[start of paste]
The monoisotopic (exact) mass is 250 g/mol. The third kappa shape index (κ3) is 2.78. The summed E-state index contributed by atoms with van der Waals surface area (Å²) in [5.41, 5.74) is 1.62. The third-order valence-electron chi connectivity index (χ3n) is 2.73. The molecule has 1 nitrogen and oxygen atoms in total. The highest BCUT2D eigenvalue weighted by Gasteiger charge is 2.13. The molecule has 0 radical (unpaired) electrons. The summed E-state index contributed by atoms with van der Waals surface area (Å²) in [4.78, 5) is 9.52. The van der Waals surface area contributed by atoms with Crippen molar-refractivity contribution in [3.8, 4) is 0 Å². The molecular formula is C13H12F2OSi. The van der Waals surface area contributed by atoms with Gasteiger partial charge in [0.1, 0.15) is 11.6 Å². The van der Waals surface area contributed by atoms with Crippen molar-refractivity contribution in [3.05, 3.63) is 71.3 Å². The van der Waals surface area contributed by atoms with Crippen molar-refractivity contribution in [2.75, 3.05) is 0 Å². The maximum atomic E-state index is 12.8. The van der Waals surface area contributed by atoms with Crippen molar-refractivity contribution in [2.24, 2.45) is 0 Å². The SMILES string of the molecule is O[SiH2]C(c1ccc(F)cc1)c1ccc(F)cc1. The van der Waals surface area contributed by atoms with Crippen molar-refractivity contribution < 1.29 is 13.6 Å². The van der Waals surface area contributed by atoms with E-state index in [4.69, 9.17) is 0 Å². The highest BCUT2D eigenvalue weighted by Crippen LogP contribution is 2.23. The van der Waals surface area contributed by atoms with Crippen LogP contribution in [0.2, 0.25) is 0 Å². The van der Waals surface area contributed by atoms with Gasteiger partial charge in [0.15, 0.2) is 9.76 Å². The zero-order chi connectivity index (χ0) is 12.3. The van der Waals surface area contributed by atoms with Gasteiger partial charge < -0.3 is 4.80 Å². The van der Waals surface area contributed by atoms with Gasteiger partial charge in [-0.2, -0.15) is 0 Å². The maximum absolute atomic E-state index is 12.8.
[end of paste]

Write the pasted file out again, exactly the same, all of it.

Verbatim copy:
The monoisotopic (exact) mass is 250 g/mol. The third kappa shape index (κ3) is 2.78. The summed E-state index contributed by atoms with van der Waals surface area (Å²) in [5.41, 5.74) is 1.62. The third-order valence-electron chi connectivity index (χ3n) is 2.73. The molecule has 1 nitrogen and oxygen atoms in total. The highest BCUT2D eigenvalue weighted by Gasteiger charge is 2.13. The molecule has 0 radical (unpaired) electrons. The summed E-state index contributed by atoms with van der Waals surface area (Å²) in [4.78, 5) is 9.52. The van der Waals surface area contributed by atoms with Crippen molar-refractivity contribution in [3.8, 4) is 0 Å². The molecular formula is C13H12F2OSi. The van der Waals surface area contributed by atoms with Gasteiger partial charge in [0.1, 0.15) is 11.6 Å². The van der Waals surface area contributed by atoms with Crippen molar-refractivity contribution in [3.05, 3.63) is 71.3 Å². The van der Waals surface area contributed by atoms with Crippen molar-refractivity contribution in [2.75, 3.05) is 0 Å². The maximum atomic E-state index is 12.8. The van der Waals surface area contributed by atoms with Crippen molar-refractivity contribution in [2.24, 2.45) is 0 Å². The SMILES string of the molecule is O[SiH2]C(c1ccc(F)cc1)c1ccc(F)cc1. The van der Waals surface area contributed by atoms with Crippen molar-refractivity contribution < 1.29 is 13.6 Å². The van der Waals surface area contributed by atoms with E-state index in [4.69, 9.17) is 0 Å². The highest BCUT2D eigenvalue weighted by Crippen LogP contribution is 2.23. The van der Waals surface area contributed by atoms with Crippen LogP contribution in [0.2, 0.25) is 0 Å². The van der Waals surface area contributed by atoms with Gasteiger partial charge in [0.15, 0.2) is 9.76 Å². The zero-order chi connectivity index (χ0) is 12.3. The van der Waals surface area contributed by atoms with Gasteiger partial charge < -0.3 is 4.80 Å². The van der Waals surface area contributed by atoms with Gasteiger partial charge in [-0.2, -0.15) is 0 Å². The maximum absolute atomic E-state index is 12.8.